As I've mentioned before, I drove buses in a past life (read: two months ago). That meant that in Massachusetts, I had a Commercial Driver's License. The bus company that I had worked for over the course of the past four years graciously trained their drivers and paid them, but in the Real WorldTM, obtaining a CDL can be super expensive. Most driving school websites don't list their prices, but this one has a quote of $225 for a 2-hour private lesson. Considering you need ~50 hours of instruction and driving experience to take the test (which is another $300 on that site), that puts the cost of a CDL at over $5,000. But why am I talking about the price of a CDL? Well initially, I was worried that I'd need one to drive my box truck legally, then after a bit of research in the California CDL Handbook, I found that:
You may drive a 2-axle vehicle with a GVWR of 26,000 lbs. or less with a basic class C license.
-California CDL Handbook, 2014-2015
I'm not that great at estimation, but I'm willing to bet the box truck weighs less than 13 tons, and I think it's a 2-axle vehicle. And this all makes sense, because it's just a decommissioned Budget truck (you can still see the faded lettering on the front). But anyway, after I realized that I didn't need to keep my CDL, I found out that the conversion process was as simple as taking a few written knowledge tests about large vehicles, air brakes, and how to drive with tons of passengers. This was pretty cool, because like I said before, CDLs are expensive, and it can't hurt to have one. That way, if software engineering doesn't pan out for me, I can still be a truck/bus driver. How glamorous.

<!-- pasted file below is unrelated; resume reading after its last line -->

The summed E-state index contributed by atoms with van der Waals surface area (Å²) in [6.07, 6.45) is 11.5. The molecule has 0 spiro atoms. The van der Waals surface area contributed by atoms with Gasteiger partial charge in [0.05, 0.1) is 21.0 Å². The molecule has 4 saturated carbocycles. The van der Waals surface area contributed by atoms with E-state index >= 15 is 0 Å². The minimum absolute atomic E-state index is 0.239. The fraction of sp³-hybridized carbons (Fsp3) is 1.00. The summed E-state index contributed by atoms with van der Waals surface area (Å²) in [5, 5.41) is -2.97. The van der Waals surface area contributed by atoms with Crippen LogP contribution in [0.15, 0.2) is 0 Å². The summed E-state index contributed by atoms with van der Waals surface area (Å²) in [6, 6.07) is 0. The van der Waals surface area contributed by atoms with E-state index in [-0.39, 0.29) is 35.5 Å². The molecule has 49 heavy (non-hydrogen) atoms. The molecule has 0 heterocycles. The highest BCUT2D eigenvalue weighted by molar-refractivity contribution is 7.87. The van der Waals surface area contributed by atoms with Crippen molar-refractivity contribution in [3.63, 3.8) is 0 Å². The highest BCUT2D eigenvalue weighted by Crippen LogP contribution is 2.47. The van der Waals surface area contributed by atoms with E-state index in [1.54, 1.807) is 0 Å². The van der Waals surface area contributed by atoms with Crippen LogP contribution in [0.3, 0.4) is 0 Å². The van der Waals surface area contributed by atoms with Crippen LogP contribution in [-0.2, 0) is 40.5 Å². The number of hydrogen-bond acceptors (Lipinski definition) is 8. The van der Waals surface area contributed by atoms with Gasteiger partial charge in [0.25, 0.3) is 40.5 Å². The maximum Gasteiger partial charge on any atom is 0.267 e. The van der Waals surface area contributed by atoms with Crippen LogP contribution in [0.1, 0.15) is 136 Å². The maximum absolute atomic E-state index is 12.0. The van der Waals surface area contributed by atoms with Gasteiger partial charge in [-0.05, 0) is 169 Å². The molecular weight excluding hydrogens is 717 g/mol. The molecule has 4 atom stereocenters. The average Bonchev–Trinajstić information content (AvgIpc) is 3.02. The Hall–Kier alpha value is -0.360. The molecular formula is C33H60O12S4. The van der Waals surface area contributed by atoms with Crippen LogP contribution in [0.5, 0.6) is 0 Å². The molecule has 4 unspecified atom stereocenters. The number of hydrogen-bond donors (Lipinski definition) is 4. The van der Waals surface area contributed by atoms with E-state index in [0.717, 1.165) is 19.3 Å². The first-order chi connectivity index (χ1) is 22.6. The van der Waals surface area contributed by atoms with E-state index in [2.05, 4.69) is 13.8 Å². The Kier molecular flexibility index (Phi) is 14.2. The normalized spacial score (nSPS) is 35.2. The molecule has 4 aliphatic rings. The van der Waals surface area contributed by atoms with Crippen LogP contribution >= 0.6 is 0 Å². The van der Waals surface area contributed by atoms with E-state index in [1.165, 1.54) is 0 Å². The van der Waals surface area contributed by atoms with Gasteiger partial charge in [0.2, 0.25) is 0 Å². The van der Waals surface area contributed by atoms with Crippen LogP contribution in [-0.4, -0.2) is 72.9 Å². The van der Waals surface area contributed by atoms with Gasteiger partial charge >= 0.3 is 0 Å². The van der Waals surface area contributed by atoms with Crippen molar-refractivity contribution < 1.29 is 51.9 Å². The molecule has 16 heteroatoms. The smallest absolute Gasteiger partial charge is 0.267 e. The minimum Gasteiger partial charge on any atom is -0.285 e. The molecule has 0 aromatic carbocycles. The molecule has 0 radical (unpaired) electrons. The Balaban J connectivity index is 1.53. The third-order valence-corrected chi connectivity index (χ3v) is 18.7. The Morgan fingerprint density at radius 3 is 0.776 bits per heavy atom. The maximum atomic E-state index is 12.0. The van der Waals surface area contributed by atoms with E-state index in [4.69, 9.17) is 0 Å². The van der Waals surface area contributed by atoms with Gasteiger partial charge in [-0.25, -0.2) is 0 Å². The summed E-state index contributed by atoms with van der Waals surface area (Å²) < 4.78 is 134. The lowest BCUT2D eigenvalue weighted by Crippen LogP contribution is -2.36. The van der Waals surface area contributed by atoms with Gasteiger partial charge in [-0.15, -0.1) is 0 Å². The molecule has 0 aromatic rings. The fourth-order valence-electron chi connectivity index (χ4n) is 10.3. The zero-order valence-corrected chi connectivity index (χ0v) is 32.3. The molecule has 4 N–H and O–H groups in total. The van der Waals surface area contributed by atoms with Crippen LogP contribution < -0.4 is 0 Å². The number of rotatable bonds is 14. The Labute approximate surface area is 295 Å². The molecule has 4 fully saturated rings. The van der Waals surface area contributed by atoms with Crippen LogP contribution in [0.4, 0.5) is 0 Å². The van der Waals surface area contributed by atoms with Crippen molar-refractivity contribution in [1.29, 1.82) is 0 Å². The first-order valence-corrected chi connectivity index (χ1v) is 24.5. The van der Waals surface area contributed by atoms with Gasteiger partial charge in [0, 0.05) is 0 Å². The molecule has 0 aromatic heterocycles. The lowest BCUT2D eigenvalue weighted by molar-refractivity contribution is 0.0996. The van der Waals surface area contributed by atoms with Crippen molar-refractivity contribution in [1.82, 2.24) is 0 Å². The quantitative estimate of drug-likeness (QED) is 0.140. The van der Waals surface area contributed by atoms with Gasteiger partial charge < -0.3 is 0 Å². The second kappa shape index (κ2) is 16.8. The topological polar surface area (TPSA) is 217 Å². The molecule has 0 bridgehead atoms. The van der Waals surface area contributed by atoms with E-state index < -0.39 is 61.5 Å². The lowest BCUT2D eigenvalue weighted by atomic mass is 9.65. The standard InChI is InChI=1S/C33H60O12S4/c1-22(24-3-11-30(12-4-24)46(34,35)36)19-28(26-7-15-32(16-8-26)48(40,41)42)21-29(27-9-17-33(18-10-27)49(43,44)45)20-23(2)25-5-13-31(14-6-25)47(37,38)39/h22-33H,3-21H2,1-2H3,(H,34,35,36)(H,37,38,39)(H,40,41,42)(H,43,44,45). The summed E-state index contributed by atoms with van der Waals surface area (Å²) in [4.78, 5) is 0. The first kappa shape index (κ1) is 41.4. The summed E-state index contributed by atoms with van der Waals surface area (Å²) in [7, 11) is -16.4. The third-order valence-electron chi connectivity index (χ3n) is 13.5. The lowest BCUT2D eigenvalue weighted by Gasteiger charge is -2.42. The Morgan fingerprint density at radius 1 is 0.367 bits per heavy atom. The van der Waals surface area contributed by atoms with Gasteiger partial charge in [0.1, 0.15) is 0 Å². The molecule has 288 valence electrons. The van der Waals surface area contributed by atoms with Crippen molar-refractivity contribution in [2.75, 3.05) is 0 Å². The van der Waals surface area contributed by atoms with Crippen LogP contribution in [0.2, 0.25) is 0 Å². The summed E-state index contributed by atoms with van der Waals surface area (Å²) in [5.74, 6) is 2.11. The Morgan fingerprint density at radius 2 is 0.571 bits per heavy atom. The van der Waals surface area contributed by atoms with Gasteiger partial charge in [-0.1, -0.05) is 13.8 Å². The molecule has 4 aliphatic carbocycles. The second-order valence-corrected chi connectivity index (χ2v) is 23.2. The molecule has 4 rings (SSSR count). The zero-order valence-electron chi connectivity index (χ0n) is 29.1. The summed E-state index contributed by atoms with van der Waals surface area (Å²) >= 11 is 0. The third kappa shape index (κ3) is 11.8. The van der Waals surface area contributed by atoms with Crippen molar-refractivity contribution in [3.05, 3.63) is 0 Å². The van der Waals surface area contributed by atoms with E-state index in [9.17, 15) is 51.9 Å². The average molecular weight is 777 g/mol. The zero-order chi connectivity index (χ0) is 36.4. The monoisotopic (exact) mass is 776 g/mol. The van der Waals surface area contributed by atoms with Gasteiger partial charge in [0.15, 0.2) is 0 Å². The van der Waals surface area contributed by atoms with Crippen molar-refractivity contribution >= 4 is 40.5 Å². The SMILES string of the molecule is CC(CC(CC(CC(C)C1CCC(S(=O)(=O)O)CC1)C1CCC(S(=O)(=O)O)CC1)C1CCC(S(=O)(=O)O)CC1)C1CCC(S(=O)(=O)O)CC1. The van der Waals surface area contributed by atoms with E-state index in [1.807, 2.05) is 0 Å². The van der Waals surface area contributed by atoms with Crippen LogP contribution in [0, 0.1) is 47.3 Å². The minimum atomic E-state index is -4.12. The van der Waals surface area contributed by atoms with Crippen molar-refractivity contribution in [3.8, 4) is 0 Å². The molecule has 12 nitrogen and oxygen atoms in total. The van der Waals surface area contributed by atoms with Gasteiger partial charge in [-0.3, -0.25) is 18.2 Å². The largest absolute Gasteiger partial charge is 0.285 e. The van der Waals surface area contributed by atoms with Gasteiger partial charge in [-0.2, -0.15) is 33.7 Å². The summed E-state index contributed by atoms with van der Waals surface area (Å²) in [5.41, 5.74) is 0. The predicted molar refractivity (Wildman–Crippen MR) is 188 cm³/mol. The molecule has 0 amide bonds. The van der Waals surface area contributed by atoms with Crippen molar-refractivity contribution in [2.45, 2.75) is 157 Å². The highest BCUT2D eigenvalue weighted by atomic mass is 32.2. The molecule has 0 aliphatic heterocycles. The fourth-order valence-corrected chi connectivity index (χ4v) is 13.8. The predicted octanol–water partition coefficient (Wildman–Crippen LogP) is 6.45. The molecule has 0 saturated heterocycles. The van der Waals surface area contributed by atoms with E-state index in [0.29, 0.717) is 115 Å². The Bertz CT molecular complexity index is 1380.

So I glazed over the CDL Handbook for a few days and went and took the test. It's a bunch of common sense questions, and it can't possibly be that hard. Right? Nah, not right. I hadn't taken the test in nearly four years, and I didn't take the preparation seriously. So in my infinite wisdom, I managed to fail not one, not two, but all three tests. So here I am, sitting in a cafe, reading the CDL Handbook cover to cover. Okay, maybe not cover to cover, but definitely at least all of the relevant chapters.
But seriously, why even bother?
Aside from the aforementioned cost, having a CDL also makes owning a huge box truck less suspicious. To people who aren't quite so knowledgeable about what you can and can't drive with a regular license, it doesn't seem so outlandish to say that I do some freelance furniture moving, and I need the Commercial Driver's License to operate my freelance side business legitimately. Because otherwise, why wouldn't I just buy a Prius like a normal Californian (or a Tesla, like a normal Californian software engineer).
That's still a pretty poor reason to go through all this trouble. I don't actually have a legitimate reason, I just enjoy reserving the right to drive large, hulking vehicles. And come tomorrow morning at 8:15 AM, we'll find out if that's a right that I deserve to reserve.